The Telegraph
Since 1st March, 1999
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Advani in terror cry at Dhaka
- Khaleda govt under attack over al Qaida, ISI

Nov. 7: For the first time in recent memory, a leading member of the Indian administration has lifted a finger of accusation at neighbouring Bangladesh as a shelter for terrorists.

Risking a possible diplomatic spat with Dhaka, deputy Prime Minister L.K. Advani was quoted by PTI as saying at Bhiwani in Haryana today: “After the change of government in Bangladesh, there has been an increase in the activities of al Qaida and ISI there.”

The statement could evoke an angry response from the Khaleda Zia regime in Dhaka, which recently had to fend off allegations made in an American news magazine that al Qaida activists had fled to Bangladesh by ship.

“Irrespective of foreign policy compulsions, one should not be supportive of terrorism anywhere in the world,” Advani said in a reference to Pakistan and its intelligence agency, the ISI.

He regretted that the international community had not recognised the ISI as a major source of terrorism and urged that it be treated the same way as the Taliban and al Qaida.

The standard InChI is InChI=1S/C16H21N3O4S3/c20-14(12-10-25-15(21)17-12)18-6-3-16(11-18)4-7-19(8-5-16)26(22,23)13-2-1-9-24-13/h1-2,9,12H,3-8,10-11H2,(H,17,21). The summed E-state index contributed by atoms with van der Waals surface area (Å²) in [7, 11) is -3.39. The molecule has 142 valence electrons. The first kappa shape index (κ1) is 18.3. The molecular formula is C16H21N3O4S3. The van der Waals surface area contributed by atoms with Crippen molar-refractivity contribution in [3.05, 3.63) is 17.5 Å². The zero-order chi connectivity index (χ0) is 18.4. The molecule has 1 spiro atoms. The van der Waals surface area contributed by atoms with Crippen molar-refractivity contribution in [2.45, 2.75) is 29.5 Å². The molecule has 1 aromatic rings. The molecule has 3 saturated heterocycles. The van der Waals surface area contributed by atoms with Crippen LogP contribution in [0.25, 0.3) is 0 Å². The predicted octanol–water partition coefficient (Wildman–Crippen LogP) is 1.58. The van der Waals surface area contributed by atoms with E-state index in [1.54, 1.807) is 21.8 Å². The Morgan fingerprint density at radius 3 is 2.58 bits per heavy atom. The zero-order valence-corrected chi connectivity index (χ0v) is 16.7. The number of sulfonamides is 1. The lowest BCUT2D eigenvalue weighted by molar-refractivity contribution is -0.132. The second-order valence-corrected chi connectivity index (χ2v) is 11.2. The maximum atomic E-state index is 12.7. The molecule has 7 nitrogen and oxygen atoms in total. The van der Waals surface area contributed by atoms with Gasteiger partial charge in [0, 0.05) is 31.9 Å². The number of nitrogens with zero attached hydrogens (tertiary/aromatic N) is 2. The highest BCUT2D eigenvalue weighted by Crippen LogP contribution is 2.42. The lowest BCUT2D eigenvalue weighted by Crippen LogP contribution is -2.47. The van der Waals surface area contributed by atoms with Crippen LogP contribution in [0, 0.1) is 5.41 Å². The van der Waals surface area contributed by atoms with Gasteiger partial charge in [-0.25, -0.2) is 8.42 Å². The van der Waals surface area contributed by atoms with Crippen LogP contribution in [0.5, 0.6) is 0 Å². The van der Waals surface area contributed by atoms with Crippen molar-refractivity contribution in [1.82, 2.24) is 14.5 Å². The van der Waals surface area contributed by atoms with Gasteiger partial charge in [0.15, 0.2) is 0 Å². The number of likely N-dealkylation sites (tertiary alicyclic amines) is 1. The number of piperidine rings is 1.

Advani’s description of the ISI as a terrorist outfit goes farther than the terminology thus far used by Delhi, but it is his attack on the Dhaka government that is being seen as more significant.

Asked whether Dhaka’s support for militants was covert or overt, he said: “Covert. All insurgent groups of the Northeast are getting refuge there.”

In the past, the government has accused the ISI of fomenting militancy in the Northeast and both Advani and chief minister Buddhadeb Bhattacharjee have expressed concern over its growing activities in Bengal. Many of these states share a border with Bangladesh.

At a meeting of the Bangladesh Rifles and India’s BSF last week, Delhi had raised the issue of insurgent camps operating from Bangladesh in the Northeast.

The BDR chief refuted the charge and the Indian side is now expected to give to Bangladesh a list of the camps and their locations.

Advani’s harsh words could well signal a change of thinking in Delhi, which has always treated Dhaka with a soft hand.

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